ALD21: Professor Priyamvada Natarajan, Astrophysicist

Professor Priyamvada Natarajan

Professor Priyamvada Natarajan is a theoretical astrophysicist at Yale University who has worked in a variety of fields such as gravitational lensing, galaxy formation and supermassive black holes. She developed a way to map dark matter using gravitational lensing, or the bending of light around galaxies. Her techniques for developing dark matter maps are now standard in cosmology.

She loved astronomy from a young age, eventually doing computations for the Nehru Planetarium, India, after she impressed the director with a program she had written to plot sky maps.

Natarajan got her PhD in 1998 from University of Cambridge, and was elected to a fellowship at Trinity College, the first woman in astrophysics to achieve this. During her graduate research, she wrote a paper predicting that supermassive black holes would create a “black hole wind”, blowing stellar material thousands of light years away. This gas would then accrete and form stars, resulting in galaxies and globular clusters that were short of dark matter. This theoretical prediction was later proven correct by a team of researchers at the National Radio Astronomy Observatory, Virginia, in 2019.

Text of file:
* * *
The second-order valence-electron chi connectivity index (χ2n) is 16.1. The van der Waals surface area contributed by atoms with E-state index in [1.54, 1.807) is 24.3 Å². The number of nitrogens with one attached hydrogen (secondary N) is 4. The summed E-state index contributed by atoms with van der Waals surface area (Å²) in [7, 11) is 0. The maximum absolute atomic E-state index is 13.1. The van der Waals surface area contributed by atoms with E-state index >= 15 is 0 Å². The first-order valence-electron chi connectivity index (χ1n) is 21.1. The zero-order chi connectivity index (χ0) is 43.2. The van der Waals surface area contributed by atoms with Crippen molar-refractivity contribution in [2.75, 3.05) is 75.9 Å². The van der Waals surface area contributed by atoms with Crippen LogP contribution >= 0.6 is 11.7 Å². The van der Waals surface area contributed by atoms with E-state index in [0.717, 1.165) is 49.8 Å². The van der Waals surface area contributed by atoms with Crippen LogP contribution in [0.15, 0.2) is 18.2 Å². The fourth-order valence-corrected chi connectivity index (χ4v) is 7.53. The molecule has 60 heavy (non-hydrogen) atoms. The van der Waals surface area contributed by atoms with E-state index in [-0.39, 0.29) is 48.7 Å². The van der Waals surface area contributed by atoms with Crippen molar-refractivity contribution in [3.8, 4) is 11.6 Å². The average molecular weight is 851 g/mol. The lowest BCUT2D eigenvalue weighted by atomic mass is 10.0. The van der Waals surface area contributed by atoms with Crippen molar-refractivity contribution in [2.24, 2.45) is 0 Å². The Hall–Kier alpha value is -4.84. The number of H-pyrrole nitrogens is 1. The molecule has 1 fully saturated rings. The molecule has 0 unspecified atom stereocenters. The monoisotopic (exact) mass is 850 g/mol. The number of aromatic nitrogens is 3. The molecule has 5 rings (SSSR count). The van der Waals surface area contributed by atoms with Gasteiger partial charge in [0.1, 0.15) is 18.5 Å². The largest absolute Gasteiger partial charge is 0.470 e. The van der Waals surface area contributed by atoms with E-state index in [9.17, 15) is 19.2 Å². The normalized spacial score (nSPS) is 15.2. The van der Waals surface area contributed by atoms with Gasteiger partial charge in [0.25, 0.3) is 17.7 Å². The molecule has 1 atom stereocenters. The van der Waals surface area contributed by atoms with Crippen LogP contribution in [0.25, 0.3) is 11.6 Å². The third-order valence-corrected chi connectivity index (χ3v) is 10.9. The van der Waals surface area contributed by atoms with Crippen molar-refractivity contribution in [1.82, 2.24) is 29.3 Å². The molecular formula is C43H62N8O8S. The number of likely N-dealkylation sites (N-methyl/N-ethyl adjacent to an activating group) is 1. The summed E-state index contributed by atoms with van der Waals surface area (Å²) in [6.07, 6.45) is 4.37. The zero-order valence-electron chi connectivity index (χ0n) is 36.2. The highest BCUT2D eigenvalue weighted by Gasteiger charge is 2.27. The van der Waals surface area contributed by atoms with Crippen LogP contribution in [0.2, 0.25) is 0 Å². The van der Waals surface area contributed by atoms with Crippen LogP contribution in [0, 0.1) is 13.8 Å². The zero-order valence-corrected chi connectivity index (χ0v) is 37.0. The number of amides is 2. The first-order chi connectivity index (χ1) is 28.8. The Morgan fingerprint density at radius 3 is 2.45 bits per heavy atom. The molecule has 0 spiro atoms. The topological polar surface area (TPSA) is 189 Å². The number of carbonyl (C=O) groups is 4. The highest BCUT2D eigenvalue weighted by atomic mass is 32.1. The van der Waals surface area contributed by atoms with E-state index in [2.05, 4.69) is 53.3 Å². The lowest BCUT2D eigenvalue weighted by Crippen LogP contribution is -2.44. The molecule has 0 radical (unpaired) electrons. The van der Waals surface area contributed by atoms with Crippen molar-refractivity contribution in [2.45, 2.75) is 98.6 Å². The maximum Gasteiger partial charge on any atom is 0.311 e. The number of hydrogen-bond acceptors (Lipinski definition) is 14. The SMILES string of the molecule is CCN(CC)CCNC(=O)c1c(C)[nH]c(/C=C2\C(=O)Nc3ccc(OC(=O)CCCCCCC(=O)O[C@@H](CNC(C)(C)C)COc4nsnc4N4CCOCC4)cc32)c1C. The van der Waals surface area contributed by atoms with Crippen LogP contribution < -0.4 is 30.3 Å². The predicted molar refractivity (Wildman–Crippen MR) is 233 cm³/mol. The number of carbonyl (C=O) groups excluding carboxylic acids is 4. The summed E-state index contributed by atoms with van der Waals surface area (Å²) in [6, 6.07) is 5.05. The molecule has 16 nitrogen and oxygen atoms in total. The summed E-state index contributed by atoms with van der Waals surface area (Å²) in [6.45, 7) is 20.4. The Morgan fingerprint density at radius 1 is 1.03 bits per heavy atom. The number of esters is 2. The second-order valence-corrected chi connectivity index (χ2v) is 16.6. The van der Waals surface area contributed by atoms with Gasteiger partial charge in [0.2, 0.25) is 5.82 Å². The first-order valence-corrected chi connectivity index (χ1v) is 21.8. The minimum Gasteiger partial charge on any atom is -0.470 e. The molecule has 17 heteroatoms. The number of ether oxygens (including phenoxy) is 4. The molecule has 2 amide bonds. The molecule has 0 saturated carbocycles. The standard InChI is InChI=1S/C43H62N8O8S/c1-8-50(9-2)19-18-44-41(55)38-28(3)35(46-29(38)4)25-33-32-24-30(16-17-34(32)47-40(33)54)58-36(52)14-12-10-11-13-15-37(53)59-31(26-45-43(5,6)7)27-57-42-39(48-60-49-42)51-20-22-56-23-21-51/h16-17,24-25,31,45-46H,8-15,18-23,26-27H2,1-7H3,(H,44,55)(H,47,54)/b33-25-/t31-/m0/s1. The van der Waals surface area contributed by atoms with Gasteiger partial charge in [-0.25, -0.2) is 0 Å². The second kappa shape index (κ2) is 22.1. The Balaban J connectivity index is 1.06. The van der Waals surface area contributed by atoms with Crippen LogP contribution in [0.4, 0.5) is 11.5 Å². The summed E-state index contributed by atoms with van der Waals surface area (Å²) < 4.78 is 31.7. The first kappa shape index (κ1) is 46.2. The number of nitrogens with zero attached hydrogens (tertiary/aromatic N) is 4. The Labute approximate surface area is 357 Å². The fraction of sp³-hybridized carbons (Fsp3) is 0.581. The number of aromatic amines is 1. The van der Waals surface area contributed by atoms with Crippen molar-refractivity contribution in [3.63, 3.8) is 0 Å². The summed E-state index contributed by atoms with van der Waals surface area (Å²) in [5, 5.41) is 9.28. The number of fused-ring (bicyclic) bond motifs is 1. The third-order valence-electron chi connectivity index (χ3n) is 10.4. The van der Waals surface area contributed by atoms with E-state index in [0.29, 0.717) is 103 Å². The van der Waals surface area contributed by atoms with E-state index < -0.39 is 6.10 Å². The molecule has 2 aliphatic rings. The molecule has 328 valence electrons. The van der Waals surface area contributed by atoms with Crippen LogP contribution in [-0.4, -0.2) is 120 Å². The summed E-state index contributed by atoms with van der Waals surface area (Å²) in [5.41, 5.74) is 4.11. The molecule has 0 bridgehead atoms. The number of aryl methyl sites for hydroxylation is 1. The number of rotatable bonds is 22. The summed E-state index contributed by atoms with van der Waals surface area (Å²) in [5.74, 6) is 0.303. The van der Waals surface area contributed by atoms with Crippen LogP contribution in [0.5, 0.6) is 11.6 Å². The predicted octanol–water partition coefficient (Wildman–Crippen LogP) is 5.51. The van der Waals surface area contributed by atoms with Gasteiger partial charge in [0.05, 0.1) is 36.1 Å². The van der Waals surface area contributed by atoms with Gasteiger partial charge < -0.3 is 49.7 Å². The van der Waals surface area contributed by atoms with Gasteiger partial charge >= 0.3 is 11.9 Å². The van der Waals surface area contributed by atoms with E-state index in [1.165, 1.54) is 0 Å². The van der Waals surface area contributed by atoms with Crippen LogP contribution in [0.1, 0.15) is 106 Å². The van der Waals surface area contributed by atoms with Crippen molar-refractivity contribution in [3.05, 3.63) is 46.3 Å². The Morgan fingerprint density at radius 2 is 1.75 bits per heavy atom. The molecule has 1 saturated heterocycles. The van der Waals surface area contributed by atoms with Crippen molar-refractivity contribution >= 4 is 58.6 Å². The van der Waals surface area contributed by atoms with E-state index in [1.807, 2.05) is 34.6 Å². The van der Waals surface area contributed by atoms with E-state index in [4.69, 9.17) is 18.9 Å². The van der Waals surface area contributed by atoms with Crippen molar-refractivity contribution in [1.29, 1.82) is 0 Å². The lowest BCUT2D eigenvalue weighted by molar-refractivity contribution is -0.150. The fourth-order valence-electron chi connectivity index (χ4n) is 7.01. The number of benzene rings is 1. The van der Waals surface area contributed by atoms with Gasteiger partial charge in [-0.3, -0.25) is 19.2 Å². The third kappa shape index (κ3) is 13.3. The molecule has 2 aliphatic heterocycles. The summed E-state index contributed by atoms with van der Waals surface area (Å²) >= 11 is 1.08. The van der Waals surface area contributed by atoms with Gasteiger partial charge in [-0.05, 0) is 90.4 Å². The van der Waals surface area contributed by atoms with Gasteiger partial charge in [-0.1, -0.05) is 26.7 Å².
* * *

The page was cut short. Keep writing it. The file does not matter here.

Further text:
She became a professor at Yale University, where she explored the formation of bright quasars that are powered by huge black holes, but which were formed early in the history of the universe, at the same time that stars were beginning to form. She suggested a process to explain how these black holes may have formed, without an accretion of stellar material, via the “direct-collapse” of gas disks. This process is now considered to be one of the main ways in which black holes form.

In 2009, Natarajan became a fellow of the Royal Astronomical Society, received a Guggenheim Fellowship, and won India’s “Face of the Future” award. She received an India Empire NRI award for Achievement in the Sciences in 2011, and more recently, the University of Delhi gave her a lifetime honorary professorship. She is also active in supporting women in STEM, acting as Chairman for Yale’s Women Faculty Forum.

You can follow her work here:

Twitter: @sheerpriya

Further reading

Posted in Ada Lovelace Day 2021.